Quantum computing holds great importance for the next wave of the information revolution. A number of physical platforms are available to realize quantum bits (qubits), including those based on nuclear magnetic resonance, trapped ions, superconductors, half-spin particles, and single photons. Qubits based on photons are readily accessible at room temperature and hence can be used to perform experiments in the undergraduate laboratory.
The “Single Photon Quantum” initiative was an effort to develop a laboratory incorporating modern, cost-effective versions of some of the experiments that have shaped our modern understanding of quantum physics. These experiments include quantitative demonstrations of the existence of single photons, tests of Bell’s inequalities, single-photon interference, quantum eraser, and quantum state tomography.
Hamza Waseem and Faizan-e-Elahi, two students of electrical engineering in UET Lahore, converted their deep sense of deprivation of formal education in physics to a craving for experimenting with single photons. After a year and a half of dedicated effort, struggling between coursework at their parent institution and the tough challenges, this group of students working in LUMS Physics lab managed to complete a suite of nine fundamental experiments.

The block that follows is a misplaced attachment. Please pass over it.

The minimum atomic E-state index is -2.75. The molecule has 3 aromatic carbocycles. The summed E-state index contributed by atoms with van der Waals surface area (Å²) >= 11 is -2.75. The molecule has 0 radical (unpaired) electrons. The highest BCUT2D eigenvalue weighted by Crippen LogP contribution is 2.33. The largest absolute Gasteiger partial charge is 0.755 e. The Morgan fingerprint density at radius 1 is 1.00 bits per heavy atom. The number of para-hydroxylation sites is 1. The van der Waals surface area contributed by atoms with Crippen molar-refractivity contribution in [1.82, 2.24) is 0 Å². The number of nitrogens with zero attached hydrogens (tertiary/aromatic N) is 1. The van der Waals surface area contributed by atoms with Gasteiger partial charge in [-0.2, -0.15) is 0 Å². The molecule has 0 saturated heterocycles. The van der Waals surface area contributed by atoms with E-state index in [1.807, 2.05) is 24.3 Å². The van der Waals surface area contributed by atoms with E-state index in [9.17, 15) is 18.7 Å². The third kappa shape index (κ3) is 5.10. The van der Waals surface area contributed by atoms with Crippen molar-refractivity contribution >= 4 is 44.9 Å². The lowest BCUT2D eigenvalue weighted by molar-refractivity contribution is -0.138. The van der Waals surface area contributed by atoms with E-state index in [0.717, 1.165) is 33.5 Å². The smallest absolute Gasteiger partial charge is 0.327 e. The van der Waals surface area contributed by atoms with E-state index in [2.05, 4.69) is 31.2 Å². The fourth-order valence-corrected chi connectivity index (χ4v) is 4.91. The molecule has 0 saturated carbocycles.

Dr. Sabieh Anwer, Associate Professor of Physics at LUMS, who supervise these to students in this brilliant project said that ” For many years I had dreamed of making a laboratory for our students that could demonstrate fundamental facets of quantum physics, quan- information and quan -computing. Though our students do work with SQUIDs, Franck-Hertz tubes and lasers, I was looking for ideas that were more “grainy”, counter-intuitive and quantitative and that could directly relate to quantum interference, entanglement, density matrices, nonlocality and reveal the eerie aspects of quantum physics.
Fortunately, I came across two students, Hamza Waseem and Faizan-e-Elahi and after the hard work of more than one year, we successfully completed this project.
The Dynamic and Energetic team Scientia.